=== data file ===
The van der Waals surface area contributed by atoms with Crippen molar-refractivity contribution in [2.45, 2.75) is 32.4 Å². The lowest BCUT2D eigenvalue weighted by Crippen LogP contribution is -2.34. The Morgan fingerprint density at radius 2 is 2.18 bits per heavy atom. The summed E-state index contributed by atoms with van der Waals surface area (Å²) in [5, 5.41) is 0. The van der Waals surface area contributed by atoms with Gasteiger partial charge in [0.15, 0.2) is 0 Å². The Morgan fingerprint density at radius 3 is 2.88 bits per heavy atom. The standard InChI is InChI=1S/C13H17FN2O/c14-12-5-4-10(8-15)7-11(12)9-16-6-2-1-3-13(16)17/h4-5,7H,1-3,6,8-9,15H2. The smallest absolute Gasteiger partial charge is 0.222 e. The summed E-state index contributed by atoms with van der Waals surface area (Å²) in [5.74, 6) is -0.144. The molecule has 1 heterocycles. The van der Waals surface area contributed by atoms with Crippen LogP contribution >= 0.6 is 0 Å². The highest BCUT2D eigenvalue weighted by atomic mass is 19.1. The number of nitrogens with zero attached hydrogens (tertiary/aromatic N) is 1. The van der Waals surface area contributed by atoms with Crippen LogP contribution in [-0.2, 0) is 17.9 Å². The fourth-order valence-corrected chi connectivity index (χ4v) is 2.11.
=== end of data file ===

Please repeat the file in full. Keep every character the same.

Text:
The van der Waals surface area contributed by atoms with Crippen molar-refractivity contribution in [2.45, 2.75) is 32.4 Å². The lowest BCUT2D eigenvalue weighted by Crippen LogP contribution is -2.34. The Morgan fingerprint density at radius 2 is 2.18 bits per heavy atom. The summed E-state index contributed by atoms with van der Waals surface area (Å²) in [5, 5.41) is 0. The van der Waals surface area contributed by atoms with Gasteiger partial charge in [0.15, 0.2) is 0 Å². The Morgan fingerprint density at radius 3 is 2.88 bits per heavy atom. The standard InChI is InChI=1S/C13H17FN2O/c14-12-5-4-10(8-15)7-11(12)9-16-6-2-1-3-13(16)17/h4-5,7H,1-3,6,8-9,15H2. The smallest absolute Gasteiger partial charge is 0.222 e. The summed E-state index contributed by atoms with van der Waals surface area (Å²) in [5.74, 6) is -0.144. The molecule has 1 heterocycles. The van der Waals surface area contributed by atoms with Crippen LogP contribution >= 0.6 is 0 Å². The highest BCUT2D eigenvalue weighted by atomic mass is 19.1. The number of nitrogens with zero attached hydrogens (tertiary/aromatic N) is 1. The van der Waals surface area contributed by atoms with Crippen LogP contribution in [-0.2, 0) is 17.9 Å². The fourth-order valence-corrected chi connectivity index (χ4v) is 2.11.